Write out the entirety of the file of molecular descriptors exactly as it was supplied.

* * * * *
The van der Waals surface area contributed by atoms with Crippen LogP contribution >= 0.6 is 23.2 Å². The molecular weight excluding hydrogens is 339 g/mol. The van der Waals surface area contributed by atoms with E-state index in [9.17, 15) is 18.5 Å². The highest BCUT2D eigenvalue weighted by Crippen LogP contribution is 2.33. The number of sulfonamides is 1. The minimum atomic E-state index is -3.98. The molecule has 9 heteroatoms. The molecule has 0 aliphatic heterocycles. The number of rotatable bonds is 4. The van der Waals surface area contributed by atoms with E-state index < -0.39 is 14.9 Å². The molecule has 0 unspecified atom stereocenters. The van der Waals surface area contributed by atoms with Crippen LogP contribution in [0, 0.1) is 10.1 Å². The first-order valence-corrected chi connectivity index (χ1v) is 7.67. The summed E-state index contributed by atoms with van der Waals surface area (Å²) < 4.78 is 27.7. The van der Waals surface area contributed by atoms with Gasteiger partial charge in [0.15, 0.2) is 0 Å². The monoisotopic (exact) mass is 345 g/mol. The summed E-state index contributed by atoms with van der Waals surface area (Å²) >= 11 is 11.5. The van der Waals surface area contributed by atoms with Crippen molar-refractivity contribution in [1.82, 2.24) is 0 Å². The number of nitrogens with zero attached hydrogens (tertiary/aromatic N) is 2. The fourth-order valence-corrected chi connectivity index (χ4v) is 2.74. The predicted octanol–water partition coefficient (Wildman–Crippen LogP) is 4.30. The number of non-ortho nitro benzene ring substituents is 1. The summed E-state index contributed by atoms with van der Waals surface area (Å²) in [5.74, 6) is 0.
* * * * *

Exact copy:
The van der Waals surface area contributed by atoms with Crippen LogP contribution >= 0.6 is 23.2 Å². The molecular weight excluding hydrogens is 339 g/mol. The van der Waals surface area contributed by atoms with E-state index in [9.17, 15) is 18.5 Å². The highest BCUT2D eigenvalue weighted by Crippen LogP contribution is 2.33. The number of sulfonamides is 1. The minimum atomic E-state index is -3.98. The molecule has 9 heteroatoms. The molecule has 0 aliphatic heterocycles. The number of rotatable bonds is 4. The van der Waals surface area contributed by atoms with E-state index < -0.39 is 14.9 Å². The molecule has 0 unspecified atom stereocenters. The van der Waals surface area contributed by atoms with Crippen LogP contribution in [0, 0.1) is 10.1 Å². The first-order valence-corrected chi connectivity index (χ1v) is 7.67. The summed E-state index contributed by atoms with van der Waals surface area (Å²) < 4.78 is 27.7. The van der Waals surface area contributed by atoms with Gasteiger partial charge in [0.15, 0.2) is 0 Å². The monoisotopic (exact) mass is 345 g/mol. The summed E-state index contributed by atoms with van der Waals surface area (Å²) >= 11 is 11.5. The van der Waals surface area contributed by atoms with Crippen molar-refractivity contribution in [1.82, 2.24) is 0 Å². The number of nitrogens with zero attached hydrogens (tertiary/aromatic N) is 2. The fourth-order valence-corrected chi connectivity index (χ4v) is 2.74. The predicted octanol–water partition coefficient (Wildman–Crippen LogP) is 4.30. The number of non-ortho nitro benzene ring substituents is 1. The summed E-state index contributed by atoms with van der Waals surface area (Å²) in [5.74, 6) is 0.